xo, Lauren

What are you sorry for?

It never ceases to surprise me when I’m talking to someone and I mention I’m adopted and their reaction is, “oh I’m sorry.” Uh what? What are you sorry for? Nothing was offensive? Well actually, now you’ve just made this incredibly uncomfortable and your assumption that being adopted is something you should apologize to me for, has actually backfired on you and now I am slightly offended. It truly is almost laughable to me when this is the response I receive. It quite honestly used to make me mad, but at this point I’ve sort of just learned to shrug it off and chalk it up to that people simply do not know how to respond appropriately to that topic. It is somewhat surprising to me however, that in this day in age people still have such a response. I don’t want people to tell me they’re sorry; I want to share with them my life and in turn hear theirs. Being adopted is probably the best thing that could have ever happened to me. Sure it has caused some bumps in the road for me and I’m sure it will cause more as I continue in life, but that doesn’t mean I wish it had never happened. I have no clue where my life would be had I not been taken into this amazing family. So please, don’t apologize. There is nothing for anyone to be sorry for. I love my life. 


Triggers for the Adoptee

“You should be grateful you were adopted.”

Newsflash- we are grateful. BUT being grateful doesn’t mean forgetting. Just because I’m grateful for my adoptive parents and what they’ve done for me doesn’t mean that all the pain and things I’ve had to deal with just disappear. Believe me, I totally wish it worked like that. It’s unrealistic for people to expect adoptees to simply be grateful. For me, I don’t understand how in people’s minds having typical adoptee emotions equals ingratitude. I will never get that. Honestly, if someone could explain that logic to me, that’d be greatly appreciated. It’s just frustrating when you’re expressing these feelings of pain and grief to someone and they seem annoyed because “you should be grateful for your parents, they’re great parents.” YES my parents are great, (I know not everyone’s adoptive parents are) but no matter how great they are, doesn’t take away the emotional scarring. And I don’t know when having real feelings became the definition of ungrateful.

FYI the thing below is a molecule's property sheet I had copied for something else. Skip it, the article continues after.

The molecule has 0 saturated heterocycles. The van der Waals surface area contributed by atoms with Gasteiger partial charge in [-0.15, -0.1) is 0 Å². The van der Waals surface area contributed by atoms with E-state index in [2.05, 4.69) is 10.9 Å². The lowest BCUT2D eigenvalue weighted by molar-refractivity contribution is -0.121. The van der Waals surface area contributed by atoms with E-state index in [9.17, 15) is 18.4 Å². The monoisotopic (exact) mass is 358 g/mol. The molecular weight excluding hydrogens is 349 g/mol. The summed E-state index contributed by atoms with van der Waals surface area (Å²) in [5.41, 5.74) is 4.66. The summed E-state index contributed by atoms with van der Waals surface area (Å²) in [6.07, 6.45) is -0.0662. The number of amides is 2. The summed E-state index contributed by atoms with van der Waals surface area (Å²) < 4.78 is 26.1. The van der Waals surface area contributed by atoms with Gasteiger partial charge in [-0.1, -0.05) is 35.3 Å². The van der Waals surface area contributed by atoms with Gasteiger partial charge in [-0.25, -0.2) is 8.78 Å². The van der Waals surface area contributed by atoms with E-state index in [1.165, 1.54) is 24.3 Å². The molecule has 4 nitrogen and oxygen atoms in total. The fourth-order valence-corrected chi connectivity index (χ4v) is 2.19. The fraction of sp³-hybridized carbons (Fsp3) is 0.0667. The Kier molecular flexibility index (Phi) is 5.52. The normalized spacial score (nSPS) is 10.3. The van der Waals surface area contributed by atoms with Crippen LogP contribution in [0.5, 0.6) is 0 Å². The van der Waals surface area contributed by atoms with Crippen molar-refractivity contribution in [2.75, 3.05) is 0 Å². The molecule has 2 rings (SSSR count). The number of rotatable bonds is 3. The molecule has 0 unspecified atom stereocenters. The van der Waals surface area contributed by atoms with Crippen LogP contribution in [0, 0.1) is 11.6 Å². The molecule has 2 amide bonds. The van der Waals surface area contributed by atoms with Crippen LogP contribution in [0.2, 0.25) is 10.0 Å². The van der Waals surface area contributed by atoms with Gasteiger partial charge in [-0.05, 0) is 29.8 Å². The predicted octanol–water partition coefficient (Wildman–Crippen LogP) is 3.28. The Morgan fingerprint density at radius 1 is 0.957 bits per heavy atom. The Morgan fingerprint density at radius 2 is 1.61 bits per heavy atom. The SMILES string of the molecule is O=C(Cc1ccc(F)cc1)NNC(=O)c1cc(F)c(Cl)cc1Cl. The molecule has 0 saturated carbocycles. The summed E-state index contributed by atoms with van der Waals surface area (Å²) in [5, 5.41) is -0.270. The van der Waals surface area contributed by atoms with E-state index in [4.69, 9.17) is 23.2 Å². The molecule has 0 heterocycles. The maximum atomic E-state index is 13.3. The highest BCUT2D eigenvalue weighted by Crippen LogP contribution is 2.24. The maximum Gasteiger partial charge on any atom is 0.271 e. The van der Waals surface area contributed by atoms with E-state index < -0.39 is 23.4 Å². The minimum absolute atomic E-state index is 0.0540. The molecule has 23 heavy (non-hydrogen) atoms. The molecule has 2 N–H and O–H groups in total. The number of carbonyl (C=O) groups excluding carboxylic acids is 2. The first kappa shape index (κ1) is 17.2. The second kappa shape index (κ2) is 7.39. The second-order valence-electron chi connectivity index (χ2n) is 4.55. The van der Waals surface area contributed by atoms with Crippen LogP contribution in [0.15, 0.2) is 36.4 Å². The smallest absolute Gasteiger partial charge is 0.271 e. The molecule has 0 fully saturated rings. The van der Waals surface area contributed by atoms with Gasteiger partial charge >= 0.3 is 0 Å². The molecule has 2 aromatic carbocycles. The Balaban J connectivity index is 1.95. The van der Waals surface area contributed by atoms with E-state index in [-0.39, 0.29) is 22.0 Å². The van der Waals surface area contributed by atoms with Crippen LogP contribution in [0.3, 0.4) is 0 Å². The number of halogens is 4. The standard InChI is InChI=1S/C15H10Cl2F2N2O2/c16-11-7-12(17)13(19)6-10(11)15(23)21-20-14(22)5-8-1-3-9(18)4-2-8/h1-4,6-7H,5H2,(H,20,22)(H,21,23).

“Your mom’s not your real mom.”

WOAH WOAH WOAH. Pause right there. Care to explain to me what the definition of a “real” mom is? Because if you mean she’s not my biological mom, then you’re completely accurate. However, biological does not equal real. My adoptive mom is very much real. She is a living, breathing human being. True she did not give birth to me, but last I checked, giving birth is not the deciding factor on if you’re a mom or not. It’s kind of ignorant for people to say that to an adoptee. I mean, how are you supposed to respond to that? You really don’t… I know that my mom is my mom and she is as real as it gets. She provides me with everything I need and more, loves me unconditionally, and supports me in all that I do. I don’t know about you, but that sounds like a mom to me. She didn’t need to go through pregnancy and birth to become a mom. She took an untraditional route to motherhood, but she embraced it and it really doesn’t matter what path you take to get to that point.